Aronia is cold hardy to at least USDA Zone 3.  Its late blooms usually avoid spring frosts.  The plants grow well on any soil as long as it is well-drained.  The optimum pH is slightly acid to neutral.
Mature plants of cultivars selected for fruit production grow up to 8 feet tall with 40 or more shoots.  Selective pruning of the oldest stems on a regular basis or pruning back to a height of three feet ever three to five years is used to renew the plants.
The fruit and the foliage are not severely affected by insects or diseases.  Birds do not eat the newly ripened fruit but, if not harvested, the fruit will be eaten by birds during the winter (Hardin 1973).
“My plants have never suffered from any disease and I’ve never seen any pest on the foliage or fruit,” said Jan Riggenbach, syndicated columnist who has grown aronia plants in her trial garden in southwest Iowa for more than 30 years (Riggenbach 2008).  Japanese beetles also leave her aronia plants alone (Jan Riggenbach, personal communication, September 5, 2008).
Two years after planting aronia in research plots or commercial fields in western Iowa, the plants usually produces about two pounds of berries per bush.  By the third year, berry production is about 10 to 15 pounds per bush.  Yields levels off at 30 to 40 pounds per plant by the fifth year (Eldon Everhart personal observations 2006-2008).
The violet-black berries are firm, one-quarter inch in diameter, and produced in pendulous, loose clusters of 10 to 30 berries at the ends of the shoots.  The fruit are ripe in late August or early September and have a harvest window of 4 to 6 weeks.  To avoid bird deprivation, the fruit should be harvested as soon as all the fruit has turned dark purple.  The berries can be harvested by hand or with a mechanical harvester (Trinklein 2007).
Aronia berries are high in tannins which puckers you mouth with a dry sensation.  They are also high in sugar (17 to 22 brix) with a pH of 4.5 to 5.  They can be eaten fresh or preserved by freezing or drying.  Fresh or frozen berries can be used in baked goods or used like any other berry.  Many products are made from the berries including aronia wine, juice, tea, syrup, and candy.  The berries are also used to flavor and color yogurt, sorbet, milk, and other products.
Aronia berries are high in vitamins, minerals, and folic acids.  They are one of the richest plant sources of proanthocyanins and anthocyanins (Oszmianski and Wojdylo 2005).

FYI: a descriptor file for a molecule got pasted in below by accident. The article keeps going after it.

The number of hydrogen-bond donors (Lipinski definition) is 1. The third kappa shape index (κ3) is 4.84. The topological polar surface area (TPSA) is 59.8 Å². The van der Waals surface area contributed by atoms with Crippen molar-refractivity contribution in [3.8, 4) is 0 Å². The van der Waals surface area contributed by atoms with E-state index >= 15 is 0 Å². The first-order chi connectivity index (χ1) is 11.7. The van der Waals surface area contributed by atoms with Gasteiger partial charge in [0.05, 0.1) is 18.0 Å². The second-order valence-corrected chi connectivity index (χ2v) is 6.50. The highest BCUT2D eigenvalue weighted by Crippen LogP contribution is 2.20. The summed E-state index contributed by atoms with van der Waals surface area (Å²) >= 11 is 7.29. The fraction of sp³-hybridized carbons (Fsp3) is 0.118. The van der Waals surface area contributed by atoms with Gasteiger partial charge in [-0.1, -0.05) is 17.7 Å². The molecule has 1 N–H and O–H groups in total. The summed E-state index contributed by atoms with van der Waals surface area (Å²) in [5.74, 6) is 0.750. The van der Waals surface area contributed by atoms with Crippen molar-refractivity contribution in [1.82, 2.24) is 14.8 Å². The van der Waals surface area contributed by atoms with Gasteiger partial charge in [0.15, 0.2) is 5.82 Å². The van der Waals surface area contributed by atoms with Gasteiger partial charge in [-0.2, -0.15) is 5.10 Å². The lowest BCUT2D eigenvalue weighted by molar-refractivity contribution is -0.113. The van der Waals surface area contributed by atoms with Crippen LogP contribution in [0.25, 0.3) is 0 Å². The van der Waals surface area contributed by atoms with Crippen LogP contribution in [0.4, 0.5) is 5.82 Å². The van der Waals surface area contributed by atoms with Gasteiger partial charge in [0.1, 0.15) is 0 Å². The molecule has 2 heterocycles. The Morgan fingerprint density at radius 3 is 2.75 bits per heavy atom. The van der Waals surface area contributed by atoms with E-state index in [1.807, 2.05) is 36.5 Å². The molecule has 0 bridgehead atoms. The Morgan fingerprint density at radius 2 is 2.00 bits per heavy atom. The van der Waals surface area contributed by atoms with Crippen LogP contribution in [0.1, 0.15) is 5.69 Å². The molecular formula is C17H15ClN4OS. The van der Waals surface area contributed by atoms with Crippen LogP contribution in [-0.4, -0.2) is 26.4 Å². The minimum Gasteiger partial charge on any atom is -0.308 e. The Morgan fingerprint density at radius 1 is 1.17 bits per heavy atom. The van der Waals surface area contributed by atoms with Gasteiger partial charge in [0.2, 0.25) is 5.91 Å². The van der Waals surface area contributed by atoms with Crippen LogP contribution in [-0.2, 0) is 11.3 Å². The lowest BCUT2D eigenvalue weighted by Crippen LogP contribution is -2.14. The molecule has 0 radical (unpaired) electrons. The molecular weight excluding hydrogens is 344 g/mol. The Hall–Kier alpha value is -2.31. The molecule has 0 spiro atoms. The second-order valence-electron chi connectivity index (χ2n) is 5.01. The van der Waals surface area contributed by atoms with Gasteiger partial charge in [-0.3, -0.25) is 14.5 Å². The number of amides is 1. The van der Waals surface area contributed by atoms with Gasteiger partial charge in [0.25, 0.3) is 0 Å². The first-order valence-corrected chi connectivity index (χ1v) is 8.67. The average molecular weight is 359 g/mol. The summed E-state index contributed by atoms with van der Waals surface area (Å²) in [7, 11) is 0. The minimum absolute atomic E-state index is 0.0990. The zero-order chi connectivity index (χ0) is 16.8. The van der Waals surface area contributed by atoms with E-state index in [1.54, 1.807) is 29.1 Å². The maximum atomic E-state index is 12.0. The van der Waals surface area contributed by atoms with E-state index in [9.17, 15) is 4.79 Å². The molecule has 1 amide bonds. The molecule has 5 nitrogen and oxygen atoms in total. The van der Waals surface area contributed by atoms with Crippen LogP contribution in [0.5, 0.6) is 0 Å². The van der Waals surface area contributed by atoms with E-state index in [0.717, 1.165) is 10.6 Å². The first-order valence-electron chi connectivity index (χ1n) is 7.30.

Aronia berries have higher antioxidant content than blackberries, blueberries, cranberries, elderberries, grapes, and raspberries, as well as imports such as the goji and acai.  Medical research has documented many health benefits of aronia berries.  Currently, there is no data in the literature about any unwanted effects of aronia fruits, juice, or extracts (Kulling and Rawel 2008 and 2006).
“Aronia berries top the list of more than 100 foods that have been scientifically tested for antioxidant capacity,” said Dr. Xianli Wu, in an interview published in the Des Moines Register on September 21, 2008.  Dr. Wu is a researcher and assistant professor at the Arkansas Children’s Nutrition Center in Little Rock, Arkansas.  “Researchers have looked at how aronia affects cardiovascular disease, colon and breast cancers, liver failure, and obesity,” said Dr. Wu.  “I believe aronia berries have a huge potential to be a healthy food,” he said.  “Why people don’t produce them or market them, I don’t know.”  (Sagario 2008)
The interest in “eating healthy” has led to the phenomenal worldwide growth in the popularity of aronia berries and products made from them.  This in turn is leading to the planting of aronia as an alternative cash crop in the Midwest (Trinklein 2007).
Aronia is not a new crop.  It has been grown as a commercial crop in most Eastern European countries since the 1950s.  Large scale commercial cultivation of aronia started in the Soviet Union in the late 1940s, and reached 43,984 acres in 1984 (Kask 1987).  According to the Ministry of Agriculture and Rural Development, Warsaw, Poland, there were 11,119 acres in Poland in 2004.  One year later the number had grown to 12,355 acres.  One Polish company alone sold 40,000 tons of aronia juice (Kampuse and Kampuss 2006).
In Europe, new business start-ups, that use aronia berries as an ingredient, have increased from just two launches in 1997 to 108 in 2007 (McNally 2008).  In 2008, berries from aronia plants planted six years ago in Scotland, were sold for the first time on High Street in London, England (Clegg 2008).
The aronia berry industry in the United States is in the early stages of development.  Current production is centered in Harrison County in western Iowa but production does not meet the current demand.  The estimated total number of commercial acres of aronia berries currently in the US is 300 to 500.  Many of the new growers are planning to at least double their acres in 2012.  At least 50 new growers are expected to plant aronia in 2011 (Eldon Everhart client contact records).
“Public interest in eating healthy, the antioxidants, and organic products is driving the interest in aronia as a commercial, easy to grow organic crop,” said Charlie Caldwell, an aronia grower in Pottawattamie County.  “We need even more research, especially on production practices and marketing.”  He sees the market increasing, as more people learn about the fruit (Sagario 2008).